When towing in the ICW when I know I will have to idle around waiting on bridges, I suck the RIB way up close to the stern so if I have to reverse for a second I don’t run over the tow rope. I tow with a big yellow floating poly line tied to each side of the stern in a sort of bridle.
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Old 06-23-2018, 09:43 AM   #14
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Best tow rig I have seen:
On a big Hatteras Sport Fish, the transom is almost 1 ft thick. In the top of the transom, at center, was a reel winch, on which was enough tow line to tow at any distance up to 120 ft. The tow was an 18 ft CC, so happiest far back, but adjustable by the press of the "in" button.
When stowed, all that showed was a small opening, lined with rollers, with the hook on the end of the line hanging out.
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Old 06-23-2018, 11:19 AM   #15
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Both doors are open at Moorhaven. Called yesterday to confirm.


We are crossing a couple of days ahead of K9medic - hit the Okeechobee waterway on Thursday.
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Old 06-24-2018, 05:47 AM   #16
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"enough tow line to tow at any distance up to 120 ft."


And the proper day hoist to allow others to know what was happening?
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Old 06-24-2018, 06:28 AM   #17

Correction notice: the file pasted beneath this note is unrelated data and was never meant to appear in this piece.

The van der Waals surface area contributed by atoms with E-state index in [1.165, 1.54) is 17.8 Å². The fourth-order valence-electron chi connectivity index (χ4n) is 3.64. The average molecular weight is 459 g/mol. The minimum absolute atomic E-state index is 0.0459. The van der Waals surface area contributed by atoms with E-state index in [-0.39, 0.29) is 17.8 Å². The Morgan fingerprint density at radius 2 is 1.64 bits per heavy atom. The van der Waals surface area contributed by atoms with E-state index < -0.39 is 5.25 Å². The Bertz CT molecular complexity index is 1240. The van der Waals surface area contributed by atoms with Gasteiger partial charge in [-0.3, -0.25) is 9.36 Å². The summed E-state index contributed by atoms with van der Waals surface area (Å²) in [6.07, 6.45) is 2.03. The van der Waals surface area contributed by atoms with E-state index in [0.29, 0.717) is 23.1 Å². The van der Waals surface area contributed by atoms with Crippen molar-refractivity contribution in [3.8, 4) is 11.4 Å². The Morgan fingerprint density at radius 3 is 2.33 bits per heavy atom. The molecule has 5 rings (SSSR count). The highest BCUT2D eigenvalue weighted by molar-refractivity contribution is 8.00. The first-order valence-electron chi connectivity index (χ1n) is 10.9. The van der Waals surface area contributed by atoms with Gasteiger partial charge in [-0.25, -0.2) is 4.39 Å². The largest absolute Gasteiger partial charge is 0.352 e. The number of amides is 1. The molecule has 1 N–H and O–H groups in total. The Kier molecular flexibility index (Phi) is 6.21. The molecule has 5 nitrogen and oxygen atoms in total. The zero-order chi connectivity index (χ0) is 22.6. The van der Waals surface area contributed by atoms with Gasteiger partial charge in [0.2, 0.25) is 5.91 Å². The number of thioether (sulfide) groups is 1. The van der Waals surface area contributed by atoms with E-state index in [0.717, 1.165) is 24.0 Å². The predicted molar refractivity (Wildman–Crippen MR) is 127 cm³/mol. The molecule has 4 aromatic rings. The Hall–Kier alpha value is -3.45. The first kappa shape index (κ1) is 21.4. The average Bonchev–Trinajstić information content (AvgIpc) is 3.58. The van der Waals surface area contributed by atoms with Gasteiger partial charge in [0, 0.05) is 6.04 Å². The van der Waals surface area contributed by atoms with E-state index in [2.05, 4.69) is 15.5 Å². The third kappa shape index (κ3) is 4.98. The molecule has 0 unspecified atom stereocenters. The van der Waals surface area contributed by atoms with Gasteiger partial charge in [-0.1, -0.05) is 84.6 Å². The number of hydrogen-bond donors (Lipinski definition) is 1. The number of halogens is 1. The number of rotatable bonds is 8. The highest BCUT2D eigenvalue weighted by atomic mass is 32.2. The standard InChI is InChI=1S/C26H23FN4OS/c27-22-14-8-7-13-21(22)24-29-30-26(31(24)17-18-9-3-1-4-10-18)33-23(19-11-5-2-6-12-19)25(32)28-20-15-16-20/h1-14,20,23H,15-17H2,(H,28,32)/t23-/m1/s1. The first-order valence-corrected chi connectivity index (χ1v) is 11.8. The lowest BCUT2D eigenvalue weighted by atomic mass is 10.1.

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Thanks guys.

I’m making up a smaller 30’ rope today.

If it wasn’t for the fact that my wife would have to trailer the boat 5 hours down the interstate by herself, I wouldn’t even both towing it to the east coast.

I can’t risk her being on the side of the road with a busted axle or bearing and me being somewhere between the two coasts.
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Old 06-29-2018, 01:00 PM   #18
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Quote:
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From my previous crossings, common sense and experience tell me that the tender would be best tied up next to the mother ship during the lock through.

Preferable of course are davits.



I run a long tow offshore and in open water (Chesapeake Bay, Albemarle Sound, Long Island Sound). I bring it in to the front of the second wave back in more confined water.



For locks I would side-tie on the hip where I can reach it if need be. I would not use ball fenders. I'd rig small cylinders horizontally attached to the tender. Use at least two and preferably three on each side - you don't know if the lock will ask you to switch sides at the last minute and you want to be responsive so you don't lose a locking.



For a painter or other tow line there is nothing better than New England Ropes dinghy tow line. https://www.neropes.com/products/anc...nghy-tow-rope/ If you are going to splice an eye in it yourself send me an email for tips. The first one I did took an oak tree and an F250 4WD to bury. Now I do it with a screwdriver and a hard point.
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Old 06-29-2018, 03:15 PM   #19
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We’ve been underway since yesterday around noon. So far so good.

Weather has been really crappy on the West Coast of Florida and going across Tampa Bay and I thunderstorm was not much fun.
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Old 06-29-2018, 03:24 PM   #20
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We’ve been underway since yesterday around noon. So far so good.

Weather has been really crappy on the West Coast of Florida and going across Tampa Bay and I thunderstorm was not much fun.

Have a good trip.